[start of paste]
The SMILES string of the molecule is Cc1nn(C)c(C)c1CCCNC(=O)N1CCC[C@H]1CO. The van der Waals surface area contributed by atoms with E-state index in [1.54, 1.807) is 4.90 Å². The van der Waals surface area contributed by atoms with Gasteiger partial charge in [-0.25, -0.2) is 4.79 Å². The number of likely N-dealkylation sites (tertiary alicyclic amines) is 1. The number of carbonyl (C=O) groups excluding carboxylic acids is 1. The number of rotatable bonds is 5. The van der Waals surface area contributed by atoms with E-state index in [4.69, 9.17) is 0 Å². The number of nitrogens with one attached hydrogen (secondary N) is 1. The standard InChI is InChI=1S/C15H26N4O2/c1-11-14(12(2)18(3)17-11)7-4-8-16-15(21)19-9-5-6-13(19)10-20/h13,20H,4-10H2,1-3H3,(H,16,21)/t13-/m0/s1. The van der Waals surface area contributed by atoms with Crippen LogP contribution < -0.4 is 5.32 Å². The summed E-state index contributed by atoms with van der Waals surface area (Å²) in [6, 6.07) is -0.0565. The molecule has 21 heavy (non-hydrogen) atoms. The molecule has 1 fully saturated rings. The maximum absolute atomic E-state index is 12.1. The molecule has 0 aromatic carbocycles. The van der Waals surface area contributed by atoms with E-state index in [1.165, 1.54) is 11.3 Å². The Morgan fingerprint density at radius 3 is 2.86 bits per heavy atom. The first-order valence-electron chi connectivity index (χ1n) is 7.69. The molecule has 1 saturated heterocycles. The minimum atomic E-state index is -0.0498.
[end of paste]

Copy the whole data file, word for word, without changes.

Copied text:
The SMILES string of the molecule is Cc1nn(C)c(C)c1CCCNC(=O)N1CCC[C@H]1CO. The van der Waals surface area contributed by atoms with E-state index in [1.54, 1.807) is 4.90 Å². The van der Waals surface area contributed by atoms with Gasteiger partial charge in [-0.25, -0.2) is 4.79 Å². The number of likely N-dealkylation sites (tertiary alicyclic amines) is 1. The number of carbonyl (C=O) groups excluding carboxylic acids is 1. The number of rotatable bonds is 5. The van der Waals surface area contributed by atoms with E-state index in [4.69, 9.17) is 0 Å². The number of nitrogens with one attached hydrogen (secondary N) is 1. The standard InChI is InChI=1S/C15H26N4O2/c1-11-14(12(2)18(3)17-11)7-4-8-16-15(21)19-9-5-6-13(19)10-20/h13,20H,4-10H2,1-3H3,(H,16,21)/t13-/m0/s1. The van der Waals surface area contributed by atoms with Crippen LogP contribution < -0.4 is 5.32 Å². The summed E-state index contributed by atoms with van der Waals surface area (Å²) in [6, 6.07) is -0.0565. The molecule has 21 heavy (non-hydrogen) atoms. The molecule has 1 fully saturated rings. The maximum absolute atomic E-state index is 12.1. The molecule has 0 aromatic carbocycles. The van der Waals surface area contributed by atoms with E-state index in [1.165, 1.54) is 11.3 Å². The Morgan fingerprint density at radius 3 is 2.86 bits per heavy atom. The first-order valence-electron chi connectivity index (χ1n) is 7.69. The molecule has 1 saturated heterocycles. The minimum atomic E-state index is -0.0498.